– Following a request by Pakistan for international humanitarian assistance in responding to severe flooding, UNHCR is sending thousands of family tents and other crucial relief supplies to affected communities in Sindh and Balochistan provinces.
The bulk of the relief items, including 10,000 tents, 20,000 plastic sheets for use as temporary shelters, and 10,000 kits of household items, are being sent to communities in southern Sindh province. Contingent on a coming emergency funding appeal, the UN refugee agency will be able to supply an additional 20,000 tents and other relief items.
Latest government estimates put the number of people affected by the floods in Sindh at 5.3 million, of which 1.7 million are in need of urgent assistance. The flooding has claimed more than 200 lives and destroyed or damaged 1 million homes. Some 280,000 people displaced by the floods are currently living in camps established by the government.
The first UNHCR relief convoy is due to arrive in the town of Badin on Thursday carrying 2,000 tents, 4,000 plastic sheets and 2,000 household kits. The supplies were taken from UNHCR’s contingency stocks and are being trucked from its warehouse in Peshawar.
The relief items are being supplied to the National Rural Support Programme, a Pakistani aid organization and UNHCR partner agency with extensive experience of working in emergency operations.
The tents and other supplies that will be distributed over the coming days in Sindh will aid around 140,000 people. In Balochistan, UNHCR has responded to a request from the Provincial Disaster Management Authority by supplying 800 tents and 900 plastic sheets as well as hundreds of other relief items.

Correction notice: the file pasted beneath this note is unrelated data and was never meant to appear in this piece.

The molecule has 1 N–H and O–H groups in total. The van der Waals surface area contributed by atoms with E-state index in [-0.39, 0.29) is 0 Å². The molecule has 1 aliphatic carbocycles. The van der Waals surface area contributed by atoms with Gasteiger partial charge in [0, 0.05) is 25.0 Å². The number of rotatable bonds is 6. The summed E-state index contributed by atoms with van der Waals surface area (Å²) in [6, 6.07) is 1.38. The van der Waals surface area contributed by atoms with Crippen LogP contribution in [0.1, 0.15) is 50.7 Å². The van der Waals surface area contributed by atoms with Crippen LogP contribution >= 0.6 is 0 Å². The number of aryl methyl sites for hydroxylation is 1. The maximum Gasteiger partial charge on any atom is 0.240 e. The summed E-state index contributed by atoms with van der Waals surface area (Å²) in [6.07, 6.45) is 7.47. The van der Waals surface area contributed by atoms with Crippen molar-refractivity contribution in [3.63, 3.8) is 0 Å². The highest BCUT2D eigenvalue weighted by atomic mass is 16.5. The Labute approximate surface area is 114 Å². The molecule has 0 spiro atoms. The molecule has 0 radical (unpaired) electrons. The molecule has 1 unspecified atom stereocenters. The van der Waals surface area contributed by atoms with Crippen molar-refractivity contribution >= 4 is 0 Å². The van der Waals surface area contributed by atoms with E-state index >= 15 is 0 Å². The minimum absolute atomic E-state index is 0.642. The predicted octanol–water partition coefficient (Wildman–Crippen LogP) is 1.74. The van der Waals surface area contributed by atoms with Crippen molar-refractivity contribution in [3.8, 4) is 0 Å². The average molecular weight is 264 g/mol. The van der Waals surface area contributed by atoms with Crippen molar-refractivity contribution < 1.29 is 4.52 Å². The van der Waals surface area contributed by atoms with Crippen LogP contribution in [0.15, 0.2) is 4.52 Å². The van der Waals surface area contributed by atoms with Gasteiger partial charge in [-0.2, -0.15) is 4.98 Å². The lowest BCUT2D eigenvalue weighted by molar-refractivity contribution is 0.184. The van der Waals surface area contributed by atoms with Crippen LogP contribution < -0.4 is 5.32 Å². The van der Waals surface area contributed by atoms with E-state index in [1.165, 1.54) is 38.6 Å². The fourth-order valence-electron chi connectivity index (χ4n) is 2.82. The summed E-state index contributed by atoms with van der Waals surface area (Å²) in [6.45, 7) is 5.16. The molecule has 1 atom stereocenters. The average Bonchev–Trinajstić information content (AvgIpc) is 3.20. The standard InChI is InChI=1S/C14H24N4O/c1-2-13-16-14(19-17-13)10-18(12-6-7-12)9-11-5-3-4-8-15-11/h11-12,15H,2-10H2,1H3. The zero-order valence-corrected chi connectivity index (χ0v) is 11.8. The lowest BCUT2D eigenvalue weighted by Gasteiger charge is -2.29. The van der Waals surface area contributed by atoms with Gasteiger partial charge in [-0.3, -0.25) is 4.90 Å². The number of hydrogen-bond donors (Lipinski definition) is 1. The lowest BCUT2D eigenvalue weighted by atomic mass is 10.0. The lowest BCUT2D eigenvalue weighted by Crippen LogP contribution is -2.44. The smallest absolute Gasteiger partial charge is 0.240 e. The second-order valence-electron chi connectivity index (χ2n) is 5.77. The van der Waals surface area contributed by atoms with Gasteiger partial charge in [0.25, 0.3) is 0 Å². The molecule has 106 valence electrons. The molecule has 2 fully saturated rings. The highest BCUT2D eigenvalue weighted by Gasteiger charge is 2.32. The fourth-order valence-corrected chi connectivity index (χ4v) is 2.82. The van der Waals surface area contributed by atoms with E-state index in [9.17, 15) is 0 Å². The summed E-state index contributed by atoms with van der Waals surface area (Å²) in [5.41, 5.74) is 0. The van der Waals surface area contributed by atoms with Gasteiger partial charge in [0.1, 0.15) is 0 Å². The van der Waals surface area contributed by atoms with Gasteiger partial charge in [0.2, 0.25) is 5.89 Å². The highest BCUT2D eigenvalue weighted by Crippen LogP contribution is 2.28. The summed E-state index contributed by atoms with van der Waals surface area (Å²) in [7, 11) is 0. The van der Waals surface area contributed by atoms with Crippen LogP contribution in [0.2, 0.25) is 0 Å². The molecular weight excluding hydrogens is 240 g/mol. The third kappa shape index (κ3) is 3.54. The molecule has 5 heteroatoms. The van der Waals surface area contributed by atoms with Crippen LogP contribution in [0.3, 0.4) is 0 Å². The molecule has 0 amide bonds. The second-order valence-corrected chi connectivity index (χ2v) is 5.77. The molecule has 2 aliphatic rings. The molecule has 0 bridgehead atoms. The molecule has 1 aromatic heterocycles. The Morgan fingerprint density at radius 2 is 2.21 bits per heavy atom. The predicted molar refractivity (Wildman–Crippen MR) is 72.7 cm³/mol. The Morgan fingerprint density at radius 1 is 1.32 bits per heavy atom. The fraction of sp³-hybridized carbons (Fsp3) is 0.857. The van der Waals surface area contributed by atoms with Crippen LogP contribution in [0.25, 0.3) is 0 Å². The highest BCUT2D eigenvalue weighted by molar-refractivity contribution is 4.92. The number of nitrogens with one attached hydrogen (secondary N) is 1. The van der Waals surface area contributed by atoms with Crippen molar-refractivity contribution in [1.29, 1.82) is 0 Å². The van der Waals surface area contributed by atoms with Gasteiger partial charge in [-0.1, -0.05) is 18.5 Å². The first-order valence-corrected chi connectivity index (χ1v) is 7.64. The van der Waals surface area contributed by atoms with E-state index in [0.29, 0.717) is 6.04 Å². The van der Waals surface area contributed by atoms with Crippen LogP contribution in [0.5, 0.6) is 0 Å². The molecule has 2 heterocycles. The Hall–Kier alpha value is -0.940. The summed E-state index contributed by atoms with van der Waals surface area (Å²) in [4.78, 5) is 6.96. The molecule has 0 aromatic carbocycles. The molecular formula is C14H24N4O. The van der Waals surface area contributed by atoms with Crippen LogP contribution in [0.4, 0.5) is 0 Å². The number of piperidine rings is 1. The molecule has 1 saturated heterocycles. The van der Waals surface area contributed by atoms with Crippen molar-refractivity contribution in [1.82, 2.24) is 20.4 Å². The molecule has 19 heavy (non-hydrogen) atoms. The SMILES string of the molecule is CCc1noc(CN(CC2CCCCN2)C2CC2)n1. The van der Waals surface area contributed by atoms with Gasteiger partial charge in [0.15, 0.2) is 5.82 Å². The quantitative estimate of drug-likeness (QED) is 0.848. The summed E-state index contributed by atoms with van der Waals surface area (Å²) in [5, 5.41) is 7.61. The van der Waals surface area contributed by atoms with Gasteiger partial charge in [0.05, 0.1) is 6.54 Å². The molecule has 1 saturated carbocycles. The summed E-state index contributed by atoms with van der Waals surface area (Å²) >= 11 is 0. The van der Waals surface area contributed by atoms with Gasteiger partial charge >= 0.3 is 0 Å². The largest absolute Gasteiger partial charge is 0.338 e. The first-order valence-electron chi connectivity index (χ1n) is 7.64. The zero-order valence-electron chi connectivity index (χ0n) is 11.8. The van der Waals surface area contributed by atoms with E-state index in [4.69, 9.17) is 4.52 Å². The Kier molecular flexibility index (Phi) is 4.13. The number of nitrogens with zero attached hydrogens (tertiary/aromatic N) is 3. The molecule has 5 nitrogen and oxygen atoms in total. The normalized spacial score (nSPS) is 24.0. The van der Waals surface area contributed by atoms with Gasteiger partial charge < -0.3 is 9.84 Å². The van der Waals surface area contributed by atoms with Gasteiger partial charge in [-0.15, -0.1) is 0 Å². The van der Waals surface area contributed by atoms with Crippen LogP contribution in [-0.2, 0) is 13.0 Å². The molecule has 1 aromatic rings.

“Many of the affected in this emergency were still recovering from last year’s catastrophic floods. The people of Pakistan have already demonstrated their courage in a crisis and UNHCR and the rest of the humanitarian community must do whatever we can to support them now,” said Mengesha Kebede, UNHCR’s representative in Pakistan.
UNHCR is leading the humanitarian community’s effort of supporting the government in its responsibility of ensuring that the most vulnerable members of flood-affected communities are protected during the emergency and during the rehabilitation period to come.
A rapid protection assessment which involved specially trained enumerators speaking with 6,000 women, men, youth and community leaders, revealed many areas where urgent protection initiatives are needed. Children who have become separated from their families need to be traced and reunified. Vulnerable persons such as those living with disabilities, female-headed households and minority groups need to have full access to assistance without discrimination.
The emergency is also exacerbating existing protection problems such as child labour and abuse and domestic violence, indicating the need for psychosocial support to help people to cope in flood-ravaged areas.
UNHCR and its partners will support the government to help those affected to return home and rebuild their lives in safety and dignity.